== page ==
The product produced by my method is unique in that the use of hardened adhesives may be avoided while the face fabrics, by being gas-expandable and having a foam density of the desired weight, provide a softness, cushioning and resiliency effect where the product is employed as a carpet or rug. The products produced by my method are particularly useful in recreation or artificial turf applications, such as for tennis courts, football fields or swimming pool patios and provides an inexpensive and efficient method of producing such products.

The polymeric material used in forming the gas-expandable fibers in my invention may comprise a variety of natural and synthetic resinous material, both thermoplastic and thermosetting, such as natural and synthetic elastomeric material as well as thermoplastic material, the selection of the particular fiber based on the ultimate use of the product. Typical materials include any polymeric material which is capable of being expanded into a cellular product by the use of a blowing agent. Such materials would include but not be limited to thoseorganic thermoplastic materials, such as vinyl resins like vinyl halide resins, such as vinyl chloride resins to include polyvinyl chloride and vinyl chloride copolymers with the esters of short-chain fatty acids, such as vinyl acetate as well as with vinylidiene chloride, olefinic resins, such as C -C olefinic resins like polypropylene, polyethylene, copolymers of ethylene, propylene, butylene and the like as well as elastomeric polymers subjected to curing such as butyl rubber, neoprene, polybutadiene, styrene-butadiene, styrene-acrylonitrile-butadiene and the like.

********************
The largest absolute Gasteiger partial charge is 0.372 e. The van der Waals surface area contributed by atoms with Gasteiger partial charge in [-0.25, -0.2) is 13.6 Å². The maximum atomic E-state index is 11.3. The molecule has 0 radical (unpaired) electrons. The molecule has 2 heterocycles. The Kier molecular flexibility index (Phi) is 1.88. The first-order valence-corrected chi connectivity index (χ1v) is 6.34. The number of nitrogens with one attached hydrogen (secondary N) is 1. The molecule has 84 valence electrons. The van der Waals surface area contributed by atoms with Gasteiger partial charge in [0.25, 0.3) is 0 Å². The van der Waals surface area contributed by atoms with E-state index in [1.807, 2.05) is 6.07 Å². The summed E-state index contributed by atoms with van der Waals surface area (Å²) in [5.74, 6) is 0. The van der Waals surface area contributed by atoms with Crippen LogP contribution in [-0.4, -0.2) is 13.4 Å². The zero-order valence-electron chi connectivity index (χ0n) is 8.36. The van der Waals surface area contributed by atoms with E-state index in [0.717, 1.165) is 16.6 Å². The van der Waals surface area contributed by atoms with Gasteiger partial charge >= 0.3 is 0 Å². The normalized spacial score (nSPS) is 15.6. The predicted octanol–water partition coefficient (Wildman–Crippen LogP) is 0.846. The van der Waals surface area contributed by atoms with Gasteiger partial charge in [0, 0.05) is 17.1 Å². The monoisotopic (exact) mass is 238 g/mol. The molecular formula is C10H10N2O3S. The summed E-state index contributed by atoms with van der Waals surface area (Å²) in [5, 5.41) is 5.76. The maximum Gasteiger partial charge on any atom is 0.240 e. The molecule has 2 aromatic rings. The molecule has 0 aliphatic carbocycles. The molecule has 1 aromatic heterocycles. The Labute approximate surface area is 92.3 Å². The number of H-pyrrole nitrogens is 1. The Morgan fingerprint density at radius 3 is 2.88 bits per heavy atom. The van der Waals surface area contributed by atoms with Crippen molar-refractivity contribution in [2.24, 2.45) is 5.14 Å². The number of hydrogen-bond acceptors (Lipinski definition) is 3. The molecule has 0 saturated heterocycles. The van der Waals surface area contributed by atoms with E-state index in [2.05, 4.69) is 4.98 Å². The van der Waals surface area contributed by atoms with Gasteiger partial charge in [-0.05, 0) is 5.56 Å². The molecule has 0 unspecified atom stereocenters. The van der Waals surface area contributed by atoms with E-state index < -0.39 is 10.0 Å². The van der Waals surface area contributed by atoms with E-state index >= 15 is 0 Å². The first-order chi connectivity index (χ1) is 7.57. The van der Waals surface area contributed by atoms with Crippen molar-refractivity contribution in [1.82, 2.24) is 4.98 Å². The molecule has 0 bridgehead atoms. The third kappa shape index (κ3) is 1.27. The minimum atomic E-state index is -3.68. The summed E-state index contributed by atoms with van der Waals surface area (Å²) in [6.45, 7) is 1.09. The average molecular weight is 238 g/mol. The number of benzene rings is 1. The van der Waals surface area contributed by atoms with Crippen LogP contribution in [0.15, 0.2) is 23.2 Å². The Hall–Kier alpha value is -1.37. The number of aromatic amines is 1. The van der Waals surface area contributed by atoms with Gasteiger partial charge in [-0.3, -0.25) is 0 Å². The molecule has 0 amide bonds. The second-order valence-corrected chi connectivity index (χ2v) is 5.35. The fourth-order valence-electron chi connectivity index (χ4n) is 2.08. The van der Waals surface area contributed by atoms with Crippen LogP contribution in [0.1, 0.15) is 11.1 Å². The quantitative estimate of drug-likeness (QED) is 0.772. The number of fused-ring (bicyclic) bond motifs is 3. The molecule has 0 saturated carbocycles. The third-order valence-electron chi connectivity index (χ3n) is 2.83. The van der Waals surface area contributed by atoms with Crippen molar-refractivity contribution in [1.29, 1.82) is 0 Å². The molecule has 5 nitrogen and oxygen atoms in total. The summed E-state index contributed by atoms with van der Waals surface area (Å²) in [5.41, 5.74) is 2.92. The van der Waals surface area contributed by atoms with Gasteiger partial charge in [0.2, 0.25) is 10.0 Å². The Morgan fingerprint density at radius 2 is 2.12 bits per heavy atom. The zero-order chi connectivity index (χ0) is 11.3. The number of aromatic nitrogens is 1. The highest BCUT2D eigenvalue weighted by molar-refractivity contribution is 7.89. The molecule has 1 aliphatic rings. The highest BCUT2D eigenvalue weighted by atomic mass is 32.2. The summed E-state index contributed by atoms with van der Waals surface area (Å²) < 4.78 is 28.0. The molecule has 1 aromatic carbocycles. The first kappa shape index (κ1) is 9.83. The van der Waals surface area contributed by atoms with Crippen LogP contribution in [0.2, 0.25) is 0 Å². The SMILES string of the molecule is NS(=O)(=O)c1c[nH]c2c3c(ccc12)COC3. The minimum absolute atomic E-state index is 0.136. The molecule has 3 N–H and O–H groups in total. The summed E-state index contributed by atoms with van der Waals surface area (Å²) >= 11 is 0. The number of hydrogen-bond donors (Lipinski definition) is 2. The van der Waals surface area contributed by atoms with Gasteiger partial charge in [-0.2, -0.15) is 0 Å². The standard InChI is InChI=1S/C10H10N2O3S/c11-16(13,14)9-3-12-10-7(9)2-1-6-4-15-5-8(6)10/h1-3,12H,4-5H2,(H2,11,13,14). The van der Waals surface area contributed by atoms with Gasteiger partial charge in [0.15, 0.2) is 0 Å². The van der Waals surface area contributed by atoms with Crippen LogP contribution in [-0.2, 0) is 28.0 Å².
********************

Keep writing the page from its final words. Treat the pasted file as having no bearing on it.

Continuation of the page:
The polymeric materials may be formed into smalldiameter fibers through conventional techniques such as by extruding through a die or spinerette. The fibers may be employed alone or with other natural or synthetic materials in multiple strands. The diameter of the fibers may vary and where desired, the fibers may be of round, elliptical, flattened or other shape. For example, atypical flat or ribbon-like fiber and use of such fibers which may be made gas-expandable are set forth in US. Pat. No. 3,l l0,905. The formation of the fibers containing a blowing agent and other additives as required should take place at a temperature insufficient to decompose or to substantially decompose the particular blowing agent being used, with the temperature so selected depending on the blowing agent and stabilizers employed in the polymeric mixture.

Further, in another embodiment of my invention, the synthetic polymeric material containing a blowing agent may be extruded, coated, cast or otherwise employed over one or more materials employed in single or multiple strands as an inner core material of either natural or synthetic origin. The core material may, for example, be a fiber of cotton, rayon, wool, jute, cellulose, nylon, polyester, acrylic, vinyl resin, olefinic resin, and the like. The inner core fiber typically would be solid; that is, nongas-expandable, but if desired, may also, where it is synthetic, be gas-expandable to the same or different density than that employed for the outer coating. The gas-expandable material may be formed over a cellular core material or over a gas-expandable material so that on subsequent heating, the core and coating form a cellular product. The use of a single monofilament or a strand of monofilament as an inner core material may be used where it is desired to.